Finally, in 2010, came Guitar Hero: Warriors of Rock. When Rock Band 3 released in 2010, it added a new instrument in the form of a keyboard as well as a new feature in the shape of a ‘Pro’ mode, which had the potential to actually teach the player how to play guitar. When Warriors of Rock launched, it added Gene Simmons.

Yes, Gene Simmons, a man built from money and self-importance, voiced the game’s antagonist, the Beast. I say ‘voiced’, but it was more like ‘stumbled over the words like a child learning to read’. The game also devoted a significant section of the ‘Quest’ mode to 2112, Rush’s seven-part prog-rock wankfest. Aside from that, there was nothing new. It was the previous year’s game with new songs and venues and some other cosmetic changes, but that was it.

It was at this point it became clear that Activision had given up on trying to do anything even remotely interesting with the Guitar Hero series and this last shot was just a test to see if fans would continue to vomit money on the latest peripherals. The answer to that question was no. Warriors of Rock performed poorly, both amongst critics and players. The critics didn’t like the lack of innovation, felt that many of the songs didn’t fit the feel of the game and that it was, overall, boring. With poor sales, it would seem that gamers concurred.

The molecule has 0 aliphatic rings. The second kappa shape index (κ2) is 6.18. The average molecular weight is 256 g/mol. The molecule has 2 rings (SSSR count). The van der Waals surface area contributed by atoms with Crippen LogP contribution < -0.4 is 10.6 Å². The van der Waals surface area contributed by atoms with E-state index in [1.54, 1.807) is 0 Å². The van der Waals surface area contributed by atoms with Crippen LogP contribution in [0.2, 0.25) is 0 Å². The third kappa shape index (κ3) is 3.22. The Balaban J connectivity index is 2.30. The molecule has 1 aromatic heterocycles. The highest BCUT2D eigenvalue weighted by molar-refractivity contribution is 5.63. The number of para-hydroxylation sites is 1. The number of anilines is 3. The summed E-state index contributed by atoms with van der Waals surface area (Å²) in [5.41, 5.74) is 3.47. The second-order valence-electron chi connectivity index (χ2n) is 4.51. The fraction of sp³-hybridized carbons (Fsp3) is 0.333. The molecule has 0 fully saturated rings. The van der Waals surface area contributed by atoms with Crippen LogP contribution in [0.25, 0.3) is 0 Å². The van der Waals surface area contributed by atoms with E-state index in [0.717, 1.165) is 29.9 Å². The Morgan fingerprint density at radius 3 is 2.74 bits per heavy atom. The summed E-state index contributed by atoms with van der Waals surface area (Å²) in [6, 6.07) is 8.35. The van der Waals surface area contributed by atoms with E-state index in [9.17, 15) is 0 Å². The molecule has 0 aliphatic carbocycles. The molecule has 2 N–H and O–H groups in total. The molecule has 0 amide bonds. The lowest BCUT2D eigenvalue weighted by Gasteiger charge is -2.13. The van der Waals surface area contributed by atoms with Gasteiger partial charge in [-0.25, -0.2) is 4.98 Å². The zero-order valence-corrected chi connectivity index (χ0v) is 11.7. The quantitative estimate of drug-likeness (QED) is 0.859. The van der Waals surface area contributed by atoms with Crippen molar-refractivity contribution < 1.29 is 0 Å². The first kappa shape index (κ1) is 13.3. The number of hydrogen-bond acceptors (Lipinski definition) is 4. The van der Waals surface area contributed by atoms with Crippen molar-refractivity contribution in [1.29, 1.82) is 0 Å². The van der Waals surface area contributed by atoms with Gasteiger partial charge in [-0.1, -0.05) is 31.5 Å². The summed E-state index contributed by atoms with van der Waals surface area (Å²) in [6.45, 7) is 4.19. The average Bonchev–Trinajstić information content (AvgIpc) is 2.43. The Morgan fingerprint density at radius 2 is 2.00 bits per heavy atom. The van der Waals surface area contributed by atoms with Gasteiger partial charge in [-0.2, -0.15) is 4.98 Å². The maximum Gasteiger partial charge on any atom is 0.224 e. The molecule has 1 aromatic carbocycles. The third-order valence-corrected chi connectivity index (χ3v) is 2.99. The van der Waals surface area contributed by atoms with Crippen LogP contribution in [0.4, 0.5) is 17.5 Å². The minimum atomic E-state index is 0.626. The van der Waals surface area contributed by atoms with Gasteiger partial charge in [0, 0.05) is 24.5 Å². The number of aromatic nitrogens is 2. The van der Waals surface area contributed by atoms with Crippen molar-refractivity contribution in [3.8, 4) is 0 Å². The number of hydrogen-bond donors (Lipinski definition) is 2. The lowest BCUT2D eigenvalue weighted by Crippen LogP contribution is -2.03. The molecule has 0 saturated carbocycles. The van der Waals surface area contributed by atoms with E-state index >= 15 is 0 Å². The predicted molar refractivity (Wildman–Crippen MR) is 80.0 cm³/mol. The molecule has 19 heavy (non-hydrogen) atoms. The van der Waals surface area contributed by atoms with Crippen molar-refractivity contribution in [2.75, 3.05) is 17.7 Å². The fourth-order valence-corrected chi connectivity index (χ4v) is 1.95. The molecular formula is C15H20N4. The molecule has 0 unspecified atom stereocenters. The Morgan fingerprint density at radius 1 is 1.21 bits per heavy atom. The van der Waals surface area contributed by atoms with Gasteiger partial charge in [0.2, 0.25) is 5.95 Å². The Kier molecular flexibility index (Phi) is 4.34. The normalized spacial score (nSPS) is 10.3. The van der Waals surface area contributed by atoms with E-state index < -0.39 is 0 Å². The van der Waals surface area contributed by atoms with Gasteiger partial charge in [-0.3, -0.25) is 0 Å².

For most other studios, if one of their major franchise titles performed so poorly, they would hold back, rework the game, try something new with it and if it didn’t float, bin it/put it on hiatus. Not so with Activision and Guitar Hero. The second that the franchise ceases to be profitable, or requires reworking to become profitable again, they ditch it. Fuck the people who spent years making it, fuck the people who spent their money making it successful, just ditch it and move on to the next thing.